Furthermore, home life stress did not lessen as we expected. Nirvana never appeared. Husbands or wives who delayed gratification and sacrificed for our medical career now suddenly realized that the new doctor was still too busy, still detached, still not happy, still not a good communicator and still spending too much time at the office or the hospital. Private practice did little to improved one’s spousal relationship, and, in fact, often made it worse as raised expectations went unmet. Those who helped many survive the “hard times” realized that there was no end to the “hard times” and wanted out.
JAMA in January, 2003, reported 18% of physicians nationwide were somewhat or very dissatisfied with their careers with higher dissatisfaction in physicians practicing in areas with higher proportions of managed care. Women fared lower on the satisfaction scale.1
Archives of Internal Medicine in July 22, 2002 reported 70% of physicians satisfied or very satisfied with their careers and about 20% dissatisfied. Specialties of pediatrics, perinatal medicine, neonatal care, geriatric internal medicine and dermatology showed the highest level of satisfaction and specialties of OB/GYN, ophthalmology, orthopedic surgery, internal medicine and otolaryngology showed higher levels of dissatisfaction. New England and the West North Central areas of the country were more satisfied. Older age, longer hours, specialist in solo practice and foreign medical graduates showed lower satisfaction scores.2
My own observations of physician satisfaction are somewhat at odds to those statistics.
When do I see happy doctors? That’s easy. In a social setting where mere mortal human beings are holding the doctor in high esteem, hanging on his or her every word. At medical meetings when hobnobbing with other immortals, meetings generally held in beautiful areas of the country with warm weather, usually near some attraction or in an interesting city and always in a very expensive hotel. When they get a big paycheck or buy a new car or move into an expensive house. When a health care team member of the opposite sex fawns over them. When they have time off to pursue expensive fun. Doctors like those parts of doctoring. I see them smile and watch their animated conversation when discussing such times.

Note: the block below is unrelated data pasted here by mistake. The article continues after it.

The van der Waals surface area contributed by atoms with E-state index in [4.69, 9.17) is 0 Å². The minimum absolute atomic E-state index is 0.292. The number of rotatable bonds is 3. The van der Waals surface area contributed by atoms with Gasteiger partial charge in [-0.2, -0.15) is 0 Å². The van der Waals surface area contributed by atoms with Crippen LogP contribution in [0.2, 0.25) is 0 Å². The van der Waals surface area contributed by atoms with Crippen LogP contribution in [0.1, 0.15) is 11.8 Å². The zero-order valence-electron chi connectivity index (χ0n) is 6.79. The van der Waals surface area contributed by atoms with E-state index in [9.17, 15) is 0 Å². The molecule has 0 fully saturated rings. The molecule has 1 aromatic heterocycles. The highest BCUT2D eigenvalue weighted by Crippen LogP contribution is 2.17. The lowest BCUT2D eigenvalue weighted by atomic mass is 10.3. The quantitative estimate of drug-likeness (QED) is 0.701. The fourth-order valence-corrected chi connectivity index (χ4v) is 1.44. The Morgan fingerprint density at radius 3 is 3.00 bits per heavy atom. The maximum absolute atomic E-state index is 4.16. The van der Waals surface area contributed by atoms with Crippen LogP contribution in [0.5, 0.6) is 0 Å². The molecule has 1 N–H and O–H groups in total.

When do I see them unhappy? That’s also easy. When they look at a very busy schedule. When they look at a not busy schedule. (It means the paycheck will be less.) When a nurse tells the doctor about a patient with an obvious problem and wants the patient worked in that day. When an emergency presents and threatens to make the doctor stay late. When the hospital calls about a patient with a problem, especially if the call is after-hours, even if the doctor is on call. When a doctor receives any call after 9:00PM. When a doctor receives any call that requires the doctor to go to the hospital. When a doctor sees a patient who talks too much, requires too much time in the office, is too complicated, is dirty or smelly or mean or non-compliant or belligerent. When a medical helper doesn’t have all the right equipment RIGHT NOW. When slow lab or X-ray turn-around occurs. When a doctor has to deal with employee issues. When a doctor feels ignored by administration. Even when facing the open-ended encounter, just walking into a room and saying, “What brings you to the office today?” causes unhappiness for many physicians.
You notice that the happy things have little to do with the practice of medicine. The unhappy things sound like a normal day.
So, who is satisfied with their career? I would contend that many, if not a majority of physicians are profoundly unhappy about medicine. But to admit unhappiness would mean that all that work and all that sacrifice maybe wasn’t worth it. It would mean that they really are in it for the money and status and not for caring and helping, which is what they told everyone starting with the admissions committee for medical school.